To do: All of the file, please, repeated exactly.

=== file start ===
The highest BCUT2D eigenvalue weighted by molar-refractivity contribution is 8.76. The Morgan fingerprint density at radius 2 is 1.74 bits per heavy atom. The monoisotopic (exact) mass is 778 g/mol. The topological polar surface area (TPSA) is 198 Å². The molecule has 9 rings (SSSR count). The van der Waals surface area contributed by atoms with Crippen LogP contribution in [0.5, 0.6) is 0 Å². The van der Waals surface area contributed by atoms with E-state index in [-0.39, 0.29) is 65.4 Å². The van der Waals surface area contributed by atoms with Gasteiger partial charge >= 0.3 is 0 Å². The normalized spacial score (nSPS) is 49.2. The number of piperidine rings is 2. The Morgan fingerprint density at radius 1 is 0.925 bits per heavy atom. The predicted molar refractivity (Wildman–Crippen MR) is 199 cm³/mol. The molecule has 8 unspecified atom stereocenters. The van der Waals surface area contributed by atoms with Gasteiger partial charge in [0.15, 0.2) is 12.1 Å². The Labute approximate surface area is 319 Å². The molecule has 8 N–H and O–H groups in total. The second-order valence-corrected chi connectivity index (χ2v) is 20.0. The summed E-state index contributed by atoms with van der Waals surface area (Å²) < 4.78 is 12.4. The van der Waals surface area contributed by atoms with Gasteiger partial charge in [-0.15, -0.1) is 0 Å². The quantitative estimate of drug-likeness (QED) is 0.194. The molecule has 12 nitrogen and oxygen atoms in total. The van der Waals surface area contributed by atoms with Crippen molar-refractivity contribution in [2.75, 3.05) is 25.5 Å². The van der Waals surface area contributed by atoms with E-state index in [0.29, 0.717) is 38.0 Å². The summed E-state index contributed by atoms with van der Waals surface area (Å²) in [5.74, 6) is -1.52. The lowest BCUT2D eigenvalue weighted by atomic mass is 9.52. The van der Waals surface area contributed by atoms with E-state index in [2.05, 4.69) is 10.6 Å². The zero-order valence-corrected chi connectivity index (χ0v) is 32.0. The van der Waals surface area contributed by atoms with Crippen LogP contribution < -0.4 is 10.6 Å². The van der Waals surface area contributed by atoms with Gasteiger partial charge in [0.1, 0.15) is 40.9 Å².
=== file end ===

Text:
The highest BCUT2D eigenvalue weighted by molar-refractivity contribution is 8.76. The Morgan fingerprint density at radius 2 is 1.74 bits per heavy atom. The monoisotopic (exact) mass is 778 g/mol. The topological polar surface area (TPSA) is 198 Å². The molecule has 9 rings (SSSR count). The van der Waals surface area contributed by atoms with Crippen LogP contribution in [0.5, 0.6) is 0 Å². The van der Waals surface area contributed by atoms with E-state index in [-0.39, 0.29) is 65.4 Å². The van der Waals surface area contributed by atoms with Gasteiger partial charge >= 0.3 is 0 Å². The normalized spacial score (nSPS) is 49.2. The number of piperidine rings is 2. The Morgan fingerprint density at radius 1 is 0.925 bits per heavy atom. The predicted molar refractivity (Wildman–Crippen MR) is 199 cm³/mol. The molecule has 8 unspecified atom stereocenters. The van der Waals surface area contributed by atoms with Gasteiger partial charge in [0.15, 0.2) is 12.1 Å². The Labute approximate surface area is 319 Å². The molecule has 8 N–H and O–H groups in total. The second-order valence-corrected chi connectivity index (χ2v) is 20.0. The summed E-state index contributed by atoms with van der Waals surface area (Å²) < 4.78 is 12.4. The van der Waals surface area contributed by atoms with Gasteiger partial charge in [-0.15, -0.1) is 0 Å². The quantitative estimate of drug-likeness (QED) is 0.194. The molecule has 12 nitrogen and oxygen atoms in total. The van der Waals surface area contributed by atoms with Crippen molar-refractivity contribution in [2.75, 3.05) is 25.5 Å². The van der Waals surface area contributed by atoms with E-state index in [0.29, 0.717) is 38.0 Å². The summed E-state index contributed by atoms with van der Waals surface area (Å²) in [5.74, 6) is -1.52. The lowest BCUT2D eigenvalue weighted by atomic mass is 9.52. The van der Waals surface area contributed by atoms with E-state index in [2.05, 4.69) is 10.6 Å². The zero-order valence-corrected chi connectivity index (χ0v) is 32.0. The van der Waals surface area contributed by atoms with Crippen LogP contribution < -0.4 is 10.6 Å². The van der Waals surface area contributed by atoms with Gasteiger partial charge in [0.1, 0.15) is 40.9 Å².